In the 1950s when China adopted a Soviet type of economic system, labour was centrally allocated within the cities. Workers typically had lifelong relations with the work unit where they originally started after having finished school. Wages were paid according to centrally determined wage scales in a system where workers were also compensated with in-kind payments, heavily subsidized housing, access to social services and social insurance benefits. At any given work unit, workers were categorized by rank in a system (Zhiwu Zhicheng Xilie) that perhaps most easily can be understood by likening it to how armed forces are organized. That is, there are various hierarchical levels that are based on occupation but also to some extent on personal characteristics. Many responsibilities signify a position of high rank. The procedures for obtaining a higher rank were well-known, and therefore it was (and still is) possible for the individual to plan a career. More highly-ranked workers received better remuneration than workers ranked lower. The highest-ranked workers were the economic elite. Since the 1980s, urban China has undergone large changes in most aspects of economic life. Notably, new forms of ownership have multiplied. Thus men and women who work in foreign-invested companies, are self-employed, or work in private or collective enterprises, are not covered by the ranking system and new economic elites have emerged. Just as important as the rank system covering fewer persons is that employment rates have fallen from their earlier very high levels. This is mainly due to structural changes during the second part of the 1990s when work units laid off workers on a large scale, resulting in a shrinking labour force and increased unemployment. Nonetheless, the system of rank has survived and continues to cover many workers. What has happened to the former economic elite? Has the economic situation of high-ranking workers deteriorated? Or have high-ranking workers retained their numbers and managed to “surf on the waves of change”? Given that many consider rank an important aspect of the job, and that it ensures higher remuneration and well-being, the answers to these questions are clearly of interest. The issue of how elites have fared during the transition from planned to market economy has attracted much interest in the sociological literature. As early as 1989 Victor Nee published a paper proposing a general theory for societies in transition (Nee, 1989). It was based on a study of income for cadre and other households in rural China collected in 1984. According to Nee, the introduction and expansion of market institutions give rise to multiple bases of power, privilege, and change in the structure of opportunity and incentive. Further, human capital provides more income benefits, while the influence of political capital vanishes. Claiming to be a general theory, the original paper of Nee has stimulated theoretical developments such as Walder (2003) as well as many studies of income among elites in countries in transition. Several studies have addressed the issue of remuneration of elites in urban China during transition, see for example Walder (1995), Bian and Logan (1996) and more recently Bian and Zhang (2004) as well as Chao and Nee (2005). While these studies do not explicitly focus on the workers' rank, studies that have used some thousand life histories collected in twenty cities in 1993 and 1994 do (see Zhou et al., 1997, Zhou and Hou, 1999, Walder et al., 2000 and Zhou, 2000; and, building on most of them, Zhou, 2004). These studies analyze entry into elite occupations, promotion in the rank system as well as the role of rank in income determination. They also investigate to what extent various cohorts of workers have fared differently. Our aims for this paper are twofold. First we wish to better understand what makes some people more likely than others to possess high and middle-high rank, respectively. To what extent do education, age and gender play a role and are there intergenerational influences? Is rank status influenced by people's forced migration experience during the Cultural Revolution or from experiencing rural to urban migration? The second aim is to describe and analyze the development of personal income among people of high, middle and low ranks. In particular we are interested in whether or not the income advantage of being a high- or middle-ranked worker has changed, and whether a person's rank has an independent effect on personal money income when personal characteristics such as education, age and location are considered. This means that our aims resemble those of the sociological studies that have analyzed life histories to understand elite recruitment and how elite status affects income. Like these studies, we use data covering large parts of urban China. However, this study differs in several aspects from the sociological studies referred to above. First, we define labour market segments differently. Second, we apply another modeling strategy when analyzing the process of having elite status and to some extent also when analyzing income determination. Third, and perhaps most importantly, we study a more recent period; in addition to analyzing data for 1995 we also use data from 2002. Between these 2 years, state owned enterprises were put under heavy market pressure due to enterprise reform. This led to restructuring and layoffs and reform resulted in many workers in SOEs no longer being covered by the ranking system.1 At the onset it can also be useful to make clear that while this paper attempts to provide new knowledge on the fate of the old economic elite, it does not address issues of recruitment and income situation of the new economic elite made up of entrepreneurs, private owners and top- and middle-management in the sectors not covered by the rank system. We find that education and age positively affect the probability of achieving the rank of high and middle status. We also find that being male strongly affects the probability of having a high rank. The probability for reaching the rank of high or middle increases if the worker has migrated from rural China and is a member of CPC, while the opposite is true for a worker who was sent to the countryside during the Cultural Revolution. Turning to the second research question we find that personal income within the categories workers of high rank and workers of middle rank is relatively equally distributed and has developed more favorably than for other segments. The workers of high rank and to a lesser degree those of middle rank, are among the winners in China's transition towards a market economy, as their personal income, disposable household per capita income, household wealth and housing per capita increased more rapidly than for most other categories. In contrast, the losers are made up of a larger and larger group of non-workers. In 2002, personal income in urban China is more polarized by labour market segment than in 1995. The rest of the paper is laid out as follows: In the next section we discuss the context with emphasis on how workers are ranked, while the database for the study is presented in Section 3. In Section 4 we define the categories under study, report their relative numbers and provide basic information on their characteristics. The analysis of what affects people's labour market segment is addressed in Section 5. In Section 6, income among people belonging to different segments is analyzed. The paper ends with a concluding section.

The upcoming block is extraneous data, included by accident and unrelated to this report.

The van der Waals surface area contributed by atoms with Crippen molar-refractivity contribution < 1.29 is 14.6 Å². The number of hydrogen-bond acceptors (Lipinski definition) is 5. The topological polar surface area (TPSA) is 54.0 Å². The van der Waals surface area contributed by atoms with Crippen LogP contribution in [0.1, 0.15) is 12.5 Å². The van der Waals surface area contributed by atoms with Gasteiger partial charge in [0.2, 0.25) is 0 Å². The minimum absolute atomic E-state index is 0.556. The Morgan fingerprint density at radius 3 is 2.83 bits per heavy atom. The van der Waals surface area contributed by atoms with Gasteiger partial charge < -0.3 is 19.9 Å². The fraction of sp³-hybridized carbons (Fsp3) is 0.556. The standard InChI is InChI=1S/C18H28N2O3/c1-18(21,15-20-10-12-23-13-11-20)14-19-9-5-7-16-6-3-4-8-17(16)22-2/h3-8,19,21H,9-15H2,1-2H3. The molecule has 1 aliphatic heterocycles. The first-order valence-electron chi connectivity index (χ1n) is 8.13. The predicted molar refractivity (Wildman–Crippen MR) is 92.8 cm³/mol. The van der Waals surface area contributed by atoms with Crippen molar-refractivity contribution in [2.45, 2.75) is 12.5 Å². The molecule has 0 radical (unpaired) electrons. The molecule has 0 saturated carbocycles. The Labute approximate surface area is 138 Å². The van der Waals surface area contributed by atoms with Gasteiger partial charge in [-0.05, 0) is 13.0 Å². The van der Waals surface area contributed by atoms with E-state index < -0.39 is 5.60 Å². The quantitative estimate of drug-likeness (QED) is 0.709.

نتیجه گیری انگلیسی
In this paper we have claimed that greater attention should be paid to the ranking system when trying to understand the Chinese labour market and its changes. Although larger proportions of people of working age than previously are not covered by the ranking system, in 2002 around 3% of persons of working age belonged to the high rank category as defined here and another 14% belonged to the middle rank category. These proportions are actually similar to those calculated for 1995. Using microdata from surveys covering large parts of urban China, we have investigated factors essential for belonging to each of the previously mentioned categories as well as to four other categories, by estimating a multinomial probit model. We have also investigated how personal income, disposable per capita income (averages and inequality), household wealth per capita and housing space per capita changed from 1995 to 2002 for the six categories. Further we studied the income generation process by estimating regression models. Not surprisingly, we have confirmed that presence of a long education and relatively high age makes it more likely for a person to have a high or middle rank than a low rank. China's high-rank workers compose a men's club, to a large extent, as in 2002 there were four males for every female. We have reported that there is relatively little inequality in personal income among persons of high and middle rank, though it is increasing. A main conclusion is that the old elite of workers of high rank have not only succeeded in keeping their money income position, but also they have actually experienced increases in relation to other persons of work-active ages. Workers of high rank, and to a lesser degree of middle rank, are the winners. This judgment is based on the analysis of personal income, disposable income per capita, household income per capita and housing space per capita. During the period 1995 to 2002, the losers are the increasingly large group of non-workers. In 2002, the distribution of personal income in urban China among people of work-active ages was more polarized than in 1995, based on the categories used here. During this period, the rates of return to education increased. However, the regression analysis reported here indicates that this is far from a full explanation for why workers of high rank, and to some extent middle rank, have fared as well as they have. Our analysis indicates that gender differences in urban China consist of lesser probability for women having high-rank jobs, and of lower payoffs for characteristics within the segment where women work. Finally, our study has illustrated that a strong impulse towards more inequality arising from the labour market was significantly dampened at the household level.